Being a peer leader in my church youth group is a meaningful, special learning experience. Even though I’m technically leading, I learn so much with and from the girls with whom I share discussions. This week my small group discussed hypocrisy, and we eventually turned our focus to motivation.
“What motivates you to practice righteousness?” I asked. “When you read your Bible or are kind to people, why do you do it?”
As the discussion went on, I felt an deep sense of thankfulness to God as I heard answers like, “I always feel amazing when I can make someone’s day” and “It feels so good to just read your Bible”. I was immensely happy to hear of the passion that the girls in my group were expressing.
Most people can attest to feeling at some point a deep contentment when serving others, a sense of communion with God in Bible reading, and an overall peace in the course of practicing righteousness. The more I think about this, the more I realize what a blessing this is. I don’t thank God often enough for the amazing forethought and kindness he has shown in gradually aligning our emotions with his commands.
“It’s great that we have positive feelings and feel good when we practice righteousness,” I agreed. But I had to follow up my celebration with a dash of hard reality. “We don’t always feel good. So what is our motivation then?”
In my own life, there are definitely things that make me feel great. Serving people with my time and showing love to others are acts of righteousness that 9 times out of 10 leave me feeling happy and satisfied. On the other hand, reading my Bible every day…choosing humility in an argument…letting go of anger…these things are harder.
Bible reading in particular has always been an area of struggle and more recently an area of conviction for me. To be honest, if I only read my Bible when I truly felt like it, I might never make it past Genesis.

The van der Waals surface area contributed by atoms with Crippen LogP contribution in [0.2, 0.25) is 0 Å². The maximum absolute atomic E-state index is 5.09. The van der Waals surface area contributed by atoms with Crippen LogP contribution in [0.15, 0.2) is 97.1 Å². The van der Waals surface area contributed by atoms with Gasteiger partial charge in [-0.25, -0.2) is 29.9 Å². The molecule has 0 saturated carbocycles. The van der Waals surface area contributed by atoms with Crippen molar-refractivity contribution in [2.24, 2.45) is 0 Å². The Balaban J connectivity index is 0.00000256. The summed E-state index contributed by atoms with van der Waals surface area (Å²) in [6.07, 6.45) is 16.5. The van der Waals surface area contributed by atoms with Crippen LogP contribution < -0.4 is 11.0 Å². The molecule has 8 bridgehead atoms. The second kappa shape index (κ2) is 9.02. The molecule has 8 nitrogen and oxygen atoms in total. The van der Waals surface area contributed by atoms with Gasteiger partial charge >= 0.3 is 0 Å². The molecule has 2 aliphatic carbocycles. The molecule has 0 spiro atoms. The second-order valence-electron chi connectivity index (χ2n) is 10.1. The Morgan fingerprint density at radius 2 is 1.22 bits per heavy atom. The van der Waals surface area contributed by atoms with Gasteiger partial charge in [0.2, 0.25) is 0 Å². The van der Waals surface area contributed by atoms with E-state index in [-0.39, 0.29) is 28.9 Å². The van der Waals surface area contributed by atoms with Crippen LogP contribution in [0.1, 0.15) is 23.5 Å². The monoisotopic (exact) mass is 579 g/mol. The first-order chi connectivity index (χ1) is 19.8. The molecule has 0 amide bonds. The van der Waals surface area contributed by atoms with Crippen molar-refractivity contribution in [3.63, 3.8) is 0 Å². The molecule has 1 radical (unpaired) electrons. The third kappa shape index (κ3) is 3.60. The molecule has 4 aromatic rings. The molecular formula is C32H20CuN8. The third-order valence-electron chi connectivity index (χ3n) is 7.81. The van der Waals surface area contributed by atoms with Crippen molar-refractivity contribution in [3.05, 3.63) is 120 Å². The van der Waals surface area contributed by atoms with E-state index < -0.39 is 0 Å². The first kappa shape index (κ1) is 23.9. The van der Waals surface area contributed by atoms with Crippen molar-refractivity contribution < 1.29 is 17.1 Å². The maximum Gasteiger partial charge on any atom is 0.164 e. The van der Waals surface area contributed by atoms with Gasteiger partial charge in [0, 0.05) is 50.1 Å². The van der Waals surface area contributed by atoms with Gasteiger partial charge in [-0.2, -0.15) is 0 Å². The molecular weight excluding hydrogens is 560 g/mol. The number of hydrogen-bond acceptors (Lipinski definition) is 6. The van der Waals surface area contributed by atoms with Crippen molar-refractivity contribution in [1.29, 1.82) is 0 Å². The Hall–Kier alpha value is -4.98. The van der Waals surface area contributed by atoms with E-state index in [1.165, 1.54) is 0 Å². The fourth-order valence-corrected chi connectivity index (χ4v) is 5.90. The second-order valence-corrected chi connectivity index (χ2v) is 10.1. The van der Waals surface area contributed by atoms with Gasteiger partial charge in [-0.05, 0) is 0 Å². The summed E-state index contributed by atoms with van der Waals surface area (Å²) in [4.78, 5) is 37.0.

So how do we handle it when we know the right thing to do but don’t feel like it?
- I need to repent and ask for God’s help. I think it’s okay to admit that we fail and that we’re certainly not alone in this. But our feelings ranging from apathetic to rebellious are absolutely not okay. They’re still sinful and I need to repent rather than attempt to brush them off or deal with them in my own strength.
- I need to do what is right, regardless of how I feel. “Therefore, to one who knows the right thing to do and does not do it, to him it is sin.” (James 4:17). When I wake up in the morning and would rather check my e-mail than read my Bible, I need to repent for my apathy…and then I need to actually open my Bible and read it.
- I need to trust God’s wisdom more than my feelings. God has provided commands for my good, and he has every right — the only right — to do so. Sometimes I find that when I obey in faith, God reveals to me later the reason for what I didn’t feel was convenient or necessary. Reading the Bible consistently may always be a struggle for me, but I have every confidence that God uses his words in my life when I am obedient and read them. Every one of his commands has a purpose.
I’m very thankful for all the beautiful experiences and positive emotions God does provide when we follow his commands and live in the way he has set before us. But I’m also acutely aware that I can neither count on feelings to guide or reward my actions. God’s word is my guide, and God himself will reward in his way and time.